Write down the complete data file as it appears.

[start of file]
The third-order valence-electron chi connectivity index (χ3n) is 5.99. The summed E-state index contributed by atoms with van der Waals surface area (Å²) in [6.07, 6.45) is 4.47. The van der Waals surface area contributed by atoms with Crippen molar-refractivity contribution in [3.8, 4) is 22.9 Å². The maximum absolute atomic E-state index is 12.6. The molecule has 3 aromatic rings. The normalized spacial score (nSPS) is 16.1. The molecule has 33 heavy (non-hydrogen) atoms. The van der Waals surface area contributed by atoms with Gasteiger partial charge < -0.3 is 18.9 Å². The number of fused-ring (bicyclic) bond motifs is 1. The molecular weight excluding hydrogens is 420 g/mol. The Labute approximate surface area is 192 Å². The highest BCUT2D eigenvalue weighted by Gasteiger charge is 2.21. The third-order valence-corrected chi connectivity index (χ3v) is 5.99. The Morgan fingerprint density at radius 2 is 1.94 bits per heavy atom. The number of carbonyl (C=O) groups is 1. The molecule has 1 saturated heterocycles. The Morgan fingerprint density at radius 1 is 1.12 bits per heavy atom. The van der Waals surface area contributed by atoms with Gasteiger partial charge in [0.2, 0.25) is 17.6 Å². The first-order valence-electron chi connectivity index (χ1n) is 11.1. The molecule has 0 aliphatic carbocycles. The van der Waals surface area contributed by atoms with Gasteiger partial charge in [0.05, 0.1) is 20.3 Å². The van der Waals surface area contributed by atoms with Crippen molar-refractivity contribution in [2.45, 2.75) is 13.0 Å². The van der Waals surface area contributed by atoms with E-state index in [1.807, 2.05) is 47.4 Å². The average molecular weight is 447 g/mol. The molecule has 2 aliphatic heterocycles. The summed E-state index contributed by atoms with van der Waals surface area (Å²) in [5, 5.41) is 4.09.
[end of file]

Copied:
The third-order valence-electron chi connectivity index (χ3n) is 5.99. The summed E-state index contributed by atoms with van der Waals surface area (Å²) in [6.07, 6.45) is 4.47. The van der Waals surface area contributed by atoms with Crippen molar-refractivity contribution in [3.8, 4) is 22.9 Å². The maximum absolute atomic E-state index is 12.6. The molecule has 3 aromatic rings. The normalized spacial score (nSPS) is 16.1. The molecule has 33 heavy (non-hydrogen) atoms. The van der Waals surface area contributed by atoms with Gasteiger partial charge < -0.3 is 18.9 Å². The number of fused-ring (bicyclic) bond motifs is 1. The molecular weight excluding hydrogens is 420 g/mol. The Labute approximate surface area is 192 Å². The highest BCUT2D eigenvalue weighted by Gasteiger charge is 2.21. The third-order valence-corrected chi connectivity index (χ3v) is 5.99. The Morgan fingerprint density at radius 2 is 1.94 bits per heavy atom. The number of carbonyl (C=O) groups is 1. The molecule has 1 saturated heterocycles. The Morgan fingerprint density at radius 1 is 1.12 bits per heavy atom. The van der Waals surface area contributed by atoms with Gasteiger partial charge in [0.2, 0.25) is 17.6 Å². The first-order valence-electron chi connectivity index (χ1n) is 11.1. The molecule has 0 aliphatic carbocycles. The van der Waals surface area contributed by atoms with Gasteiger partial charge in [0.05, 0.1) is 20.3 Å². The van der Waals surface area contributed by atoms with Crippen molar-refractivity contribution in [2.45, 2.75) is 13.0 Å². The van der Waals surface area contributed by atoms with E-state index in [1.807, 2.05) is 47.4 Å². The average molecular weight is 447 g/mol. The molecule has 2 aliphatic heterocycles. The summed E-state index contributed by atoms with van der Waals surface area (Å²) in [5, 5.41) is 4.09.